# Algebraic variety as a union of nonsingular subvarieties

### Definitions

Let $M$ be algebraic variety and let $I$ be the defining ideal of $M$, that is $$I(M) = \{ f \in K[X_1,...,X_n] \mid \forall x \in M : f(x)=0 \}$$ Let $f_1,...,f_m$ be the generators of $I(M)$. Let $$J = \frac{\partial(f_1,...,f_m)}{\partial(X_1,...,X_n)}$$ be the Jacobian matrix.

A point $x \in M$ in an algebraic variety is called simple if $\mathrm{rk}J(x)=\mathrm{rk}(J)$ where rk is the rank of the $J$. The notation $J(x)$ is the matrix $J$ evaluated in $x \in M$. Clearly, $\mathrm{rk}J(x) \le \mathrm{rk}(J)$.

Let us denoted by $M^{\mathrm{reg}}$ the set of all simple points of $M$. A non-simple point is called regular. A nonsingular variety is a variety without non-simple points.

### I want to prove the following:

Any algebraic variety $M$ is the union of finite number of nonintersecting nonsingular subvarieties. That is, $$M = \biguplus_{i=1}^q M_i$$

### My attempt

If $M$ is nonsingular then we won. Therefore assume there are singular (non-simple) points in $M$.

Let $M = N_1 \cup ... \cup N_q$ be the decomposition of $M$ into irreducible components. Take one of the $M_i$ to be $M^{\mathrm{reg}}$ which is nonsingular. Now I need to add the rest of the singular points such they each is included in a subvariety in which it is simple. Therefore, I somehow need to take the singular points such that each is contained in a single irreducible component and is simple there (but not in $M$).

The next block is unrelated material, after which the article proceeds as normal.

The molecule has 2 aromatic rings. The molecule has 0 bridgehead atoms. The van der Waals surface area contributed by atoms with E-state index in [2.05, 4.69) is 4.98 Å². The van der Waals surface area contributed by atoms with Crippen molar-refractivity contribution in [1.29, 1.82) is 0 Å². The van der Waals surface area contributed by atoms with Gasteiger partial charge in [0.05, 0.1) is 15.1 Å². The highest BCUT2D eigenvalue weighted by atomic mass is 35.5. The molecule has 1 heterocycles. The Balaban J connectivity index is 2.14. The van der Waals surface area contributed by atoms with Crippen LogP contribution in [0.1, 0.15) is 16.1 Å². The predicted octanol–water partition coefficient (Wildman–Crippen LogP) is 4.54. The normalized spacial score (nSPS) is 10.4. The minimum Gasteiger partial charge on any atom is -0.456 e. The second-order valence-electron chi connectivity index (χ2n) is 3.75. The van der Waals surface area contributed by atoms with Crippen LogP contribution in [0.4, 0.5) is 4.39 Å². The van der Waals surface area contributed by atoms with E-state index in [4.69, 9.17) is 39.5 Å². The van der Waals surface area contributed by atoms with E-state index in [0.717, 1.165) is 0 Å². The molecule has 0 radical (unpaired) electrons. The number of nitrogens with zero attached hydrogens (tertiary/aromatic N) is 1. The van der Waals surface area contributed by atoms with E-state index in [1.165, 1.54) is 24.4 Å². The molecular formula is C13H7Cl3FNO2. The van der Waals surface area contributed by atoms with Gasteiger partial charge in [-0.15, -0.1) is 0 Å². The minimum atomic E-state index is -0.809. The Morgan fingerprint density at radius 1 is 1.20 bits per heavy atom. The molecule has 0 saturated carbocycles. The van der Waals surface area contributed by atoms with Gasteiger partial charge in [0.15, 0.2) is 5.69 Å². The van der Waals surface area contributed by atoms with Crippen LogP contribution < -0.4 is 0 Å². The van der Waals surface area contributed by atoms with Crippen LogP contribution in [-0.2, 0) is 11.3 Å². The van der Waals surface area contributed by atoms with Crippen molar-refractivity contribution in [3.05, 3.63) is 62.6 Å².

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Can you do it for the variety $xy=0$ in the plane? – Mariano Suárez-Alvarez Jan 11 '13 at 17:21
In that case you take the open subvariety $M^{\mathrm{reg}}$ defined by the algebra $K[x,y]_{I(0,0)}$ (by that I mean the localization of $K[x,y]$ by the ideal of functions that vanish at $(0,0)$) and then $M = M^{\mathrm{reg}} \uplus \{ (0,0) \}$. – LinAlgMan Jan 11 '13 at 17:26
Do you know that simple points form an nonempty open set? – user27126 Jan 11 '13 at 17:40
@Sanchez Yes. So if we take $N_i^{\mathrm{reg}} \subset N_i$ then it is dense ($N_i$ is irreducible). But does it imply that $N_i - N_i^{\mathrm{reg}}$ contains finitely many points? If it is true then I take the singleton subvarieties of these points. – LinAlgMan Jan 11 '13 at 17:46
If I understand your hint, let us denote $\mu = \mathrm{rk}(J)$ and $$M_s= \{ x \in M \mid \mathrm{rk}J(x) = s \} \ .$$ Then $M_\mu = M^{\mathrm{reg}}$ and $$M = \biguplus_{s=0}^{\mu} M_s \ .$$ It remains to show that $M^{(s)}$ are indeed subvarieties. – LinAlgMan Jan 11 '13 at 17:54

To amplify Sanchez's comment: suppose the ground field is perfect (e.g. algebraically closed or of characteristic $0$). Then $M_0:=M^{reg}$ is open and dense in $M$. So $N_1:=M\setminus M_0$ is a closed subset of $M$ of dimension $\dim N_1 < \dim M$. Endow $N_1$ with the structure of reduced closed subvariety of $M$. Let $$M_1=N_1^{reg}, \quad N_2=N_1\setminus M_1, \quad M_2=N_2^{reg} \dots$$ This sequence stops because $\dim N_{n+1} < \dim N_n$. So $$M = M_0 \cup M_1 \cup ...$$ (finite disjoint union of smooth subvarieties). If you want integral smooth subvarieties, you can replace each $M_i$ by the disjoint union of its connected components.